The frequency of the antenatal visits will depend significantly on the severity of the woman’s underlying cardiac problem and will have to be adjusted to deal with changes in her status. It cannot be emphasized enough that careful documentation of findings and plan of management should be discussed with the patient and all members of the team, and should be available for review by the on-call cardiologist. Decisions about endocarditis prophylaxis, as well as plans for anesthesia, labor and delivery, and pediatric care need to be clearly spelled out. Some women will require increased postpartum monitoring and prolonged postpartum hospital stay because of their particular lesion. The availability of the plans for management and delivery is critical because the patient may present at any time, and not necessarily when the usual members of her team are on duty. This is also important for the woman who is being cared for by a specialized unit but who may live some distance away. She may well present to her local hospital and it will be important that all her information is freely available to the local physician as well as to the specialized unit cardiologist who is being called about her. The use of electronic medical records can facilitate such availability; however, an acceptable alternative is the UK system, whereby women carry their own clinical records and a copy of the key data is kept in the hospital. Many years’ experience of this approach shows that it is very rare for women to lose their own notes (after all, their proper care depends upon the notes being readily available when needed, so they have a major incentive to keep them safe), whereas lost or unavailable notes within the hospital system is a common phenomenon.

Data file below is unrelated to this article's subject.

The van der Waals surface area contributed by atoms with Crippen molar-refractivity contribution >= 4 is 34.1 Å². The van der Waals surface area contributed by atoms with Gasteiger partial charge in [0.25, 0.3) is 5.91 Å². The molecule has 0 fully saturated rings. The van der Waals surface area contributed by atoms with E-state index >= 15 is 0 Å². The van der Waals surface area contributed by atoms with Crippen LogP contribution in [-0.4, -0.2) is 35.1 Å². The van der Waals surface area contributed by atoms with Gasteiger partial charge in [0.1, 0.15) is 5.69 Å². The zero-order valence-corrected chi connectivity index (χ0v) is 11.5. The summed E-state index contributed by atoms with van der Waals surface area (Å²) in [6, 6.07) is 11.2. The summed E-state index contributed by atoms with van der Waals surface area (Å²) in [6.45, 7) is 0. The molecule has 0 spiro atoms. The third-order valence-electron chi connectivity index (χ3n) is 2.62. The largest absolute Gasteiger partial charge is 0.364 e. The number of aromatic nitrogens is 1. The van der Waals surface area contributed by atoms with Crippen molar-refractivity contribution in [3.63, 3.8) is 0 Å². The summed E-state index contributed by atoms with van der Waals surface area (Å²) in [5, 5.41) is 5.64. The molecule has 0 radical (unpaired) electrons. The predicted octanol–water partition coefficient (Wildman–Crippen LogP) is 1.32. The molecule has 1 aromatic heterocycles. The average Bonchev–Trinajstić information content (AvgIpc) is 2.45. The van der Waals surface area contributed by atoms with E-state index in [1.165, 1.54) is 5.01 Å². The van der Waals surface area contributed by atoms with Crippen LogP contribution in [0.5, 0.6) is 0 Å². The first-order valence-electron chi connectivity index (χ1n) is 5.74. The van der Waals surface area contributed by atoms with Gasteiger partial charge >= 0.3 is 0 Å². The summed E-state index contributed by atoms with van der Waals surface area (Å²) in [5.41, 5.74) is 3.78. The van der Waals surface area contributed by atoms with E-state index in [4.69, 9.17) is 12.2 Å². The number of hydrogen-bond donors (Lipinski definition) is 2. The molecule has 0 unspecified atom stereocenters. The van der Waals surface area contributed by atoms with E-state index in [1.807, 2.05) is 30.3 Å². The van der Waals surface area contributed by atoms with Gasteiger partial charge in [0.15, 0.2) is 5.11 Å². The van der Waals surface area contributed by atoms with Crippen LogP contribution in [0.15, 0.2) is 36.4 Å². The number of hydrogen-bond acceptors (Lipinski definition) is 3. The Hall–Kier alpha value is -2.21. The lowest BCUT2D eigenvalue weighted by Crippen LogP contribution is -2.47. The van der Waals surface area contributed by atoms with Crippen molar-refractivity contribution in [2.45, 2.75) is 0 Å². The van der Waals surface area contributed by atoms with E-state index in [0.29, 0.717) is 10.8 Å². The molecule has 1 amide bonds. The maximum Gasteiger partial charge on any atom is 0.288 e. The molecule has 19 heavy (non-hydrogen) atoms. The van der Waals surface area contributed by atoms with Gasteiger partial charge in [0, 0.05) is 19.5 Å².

A complete history and physical examination should be documented at the initial assessment. The cardiologist will need to make a careful repeat assessment at each visit, looking for changes of significance. It is common for pregnant women even without heart disease to complain of fatigue, dyspnea, palpitation, or pedal edema. It can be challenging to distinguish the symptoms of a normal pregnancy from those of early heart failure. On examination, pregnancy can frequently be associated with a systolic ejection murmur as well as a physiological third heart sound. It is important to decide under which circumstances a third heart sound becomes a concern. Blood pressure deserves special attention. Pre-existing cardiac disease does not protect the woman from preeclampsia, and preeclampsia can be particularly troublesome in the setting of complex cardiac disease. Oxygen saturation should be measured regularly and may be of special concern in women with open shunts. The usual decrease in peripheral vascular resistance may facilitate right to left shunting and will need to be carefully followed.